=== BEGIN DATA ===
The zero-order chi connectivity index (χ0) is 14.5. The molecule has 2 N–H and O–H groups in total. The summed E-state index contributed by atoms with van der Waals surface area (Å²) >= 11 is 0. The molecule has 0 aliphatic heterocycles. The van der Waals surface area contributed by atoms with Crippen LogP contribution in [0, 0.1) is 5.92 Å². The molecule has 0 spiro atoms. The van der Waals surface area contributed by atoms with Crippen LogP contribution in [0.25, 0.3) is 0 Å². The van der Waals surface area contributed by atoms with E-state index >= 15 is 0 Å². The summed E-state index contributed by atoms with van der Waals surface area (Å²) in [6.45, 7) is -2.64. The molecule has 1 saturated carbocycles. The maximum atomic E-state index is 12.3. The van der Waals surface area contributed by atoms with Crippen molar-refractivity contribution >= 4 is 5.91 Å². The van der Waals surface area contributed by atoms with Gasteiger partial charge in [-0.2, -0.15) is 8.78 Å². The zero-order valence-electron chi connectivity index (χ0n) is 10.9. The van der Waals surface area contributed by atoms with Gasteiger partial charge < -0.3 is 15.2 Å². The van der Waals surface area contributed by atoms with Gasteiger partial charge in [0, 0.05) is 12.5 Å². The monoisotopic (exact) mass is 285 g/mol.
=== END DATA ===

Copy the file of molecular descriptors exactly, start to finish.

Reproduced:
The zero-order chi connectivity index (χ0) is 14.5. The molecule has 2 N–H and O–H groups in total. The summed E-state index contributed by atoms with van der Waals surface area (Å²) >= 11 is 0. The molecule has 0 aliphatic heterocycles. The van der Waals surface area contributed by atoms with Crippen LogP contribution in [0, 0.1) is 5.92 Å². The molecule has 0 spiro atoms. The van der Waals surface area contributed by atoms with Crippen LogP contribution in [0.25, 0.3) is 0 Å². The van der Waals surface area contributed by atoms with E-state index >= 15 is 0 Å². The summed E-state index contributed by atoms with van der Waals surface area (Å²) in [6.45, 7) is -2.64. The molecule has 1 saturated carbocycles. The maximum atomic E-state index is 12.3. The van der Waals surface area contributed by atoms with Crippen molar-refractivity contribution >= 4 is 5.91 Å². The van der Waals surface area contributed by atoms with Gasteiger partial charge in [-0.2, -0.15) is 8.78 Å². The zero-order valence-electron chi connectivity index (χ0n) is 10.9. The van der Waals surface area contributed by atoms with Gasteiger partial charge < -0.3 is 15.2 Å². The van der Waals surface area contributed by atoms with Gasteiger partial charge in [0, 0.05) is 12.5 Å². The monoisotopic (exact) mass is 285 g/mol.